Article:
// and I have a total of 3 people, it will match the people in the following order: 0-1, 0-2, 1-1, 1-2.
// In that way there are no duplicate matches, no same-person matches, and every person gets matched.
for (int team_i = 0; team_i < people - 1; team_i++) {
for (int team_j = team_i + 1; team_j < people; team_j++) {
// Initializer for the checking of how many topics does each team know.
int topicsInTeam = 0;
// Runs through each topic.
for (int topic_i = 0; topic_i < topics; topic_i++) {
// Sets the status for each person's topic, to make calculation easier.
int personOneTopic = int(person[team_i][topic_i] - '0');
int personTwoTopic = int(person[team_j][topic_i] - '0');
// A bitwise OR operator to check if either person has the topic, increase the amount of topics if so.
if (personOneTopic|personTwoTopic) {
topicsInTeam++;
}
}

// Checks if the amount of topics in this team is more than the maximum detected before.
// If so, then reset the amount of teams with maximum topics.
// If they have the same, then just add to the amount of teams with maximum topics.
if (topicsInTeam > maxTopics) {
teamsWithMaxTopics = 1;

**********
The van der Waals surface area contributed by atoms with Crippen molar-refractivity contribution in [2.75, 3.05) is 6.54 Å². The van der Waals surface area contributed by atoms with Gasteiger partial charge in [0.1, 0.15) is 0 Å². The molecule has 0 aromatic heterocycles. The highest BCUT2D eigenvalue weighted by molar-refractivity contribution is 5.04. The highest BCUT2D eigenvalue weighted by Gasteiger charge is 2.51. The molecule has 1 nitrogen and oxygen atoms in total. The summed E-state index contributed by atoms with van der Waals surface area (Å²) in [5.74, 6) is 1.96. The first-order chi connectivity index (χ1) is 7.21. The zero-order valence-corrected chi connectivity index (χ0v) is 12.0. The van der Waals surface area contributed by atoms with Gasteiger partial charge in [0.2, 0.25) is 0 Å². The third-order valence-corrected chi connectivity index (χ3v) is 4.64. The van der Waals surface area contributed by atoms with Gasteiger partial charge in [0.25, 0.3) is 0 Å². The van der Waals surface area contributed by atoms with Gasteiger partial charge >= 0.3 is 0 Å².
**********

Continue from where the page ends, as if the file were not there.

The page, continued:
maxTopics = topicsInTeam;
} else if (topicsInTeam == maxTopics) {
teamsWithMaxTopics++;
}
}
}

// Output
std::cout << maxTopics << std::endl;
std::cout << teamsWithMaxTopics << std::endl;

return 0;
}


I have some comments on your code that you may find useful.

The comments are clear, relevant and actually assist in understanding the program. Well done, and keep doing that!

## Only include files that are needed

The current code doesn't use anything from <cstdio> so that include may be omitted.

## Possible algorithm improvement

One thing that may (on average) improve the speed of the program is to quickly eliminate pairs of people who can't possibly improve the top current score $t$. A simple way to do that would be to additionally store the number of skills $s_i$ for each person $i$. That way, as each pair $i, j$ is considered, if $s_i + s_j < t$, then there's no point in doing the skill-by-skill comparison.

## Consider using a std::valarray

It may or may not run faster, but an alternative data structure to the current std::vector<std::string> might be a std::vector<std::valarray<bool>>. That way, the conversion to bool can be done just once during the initial read of input data. For example: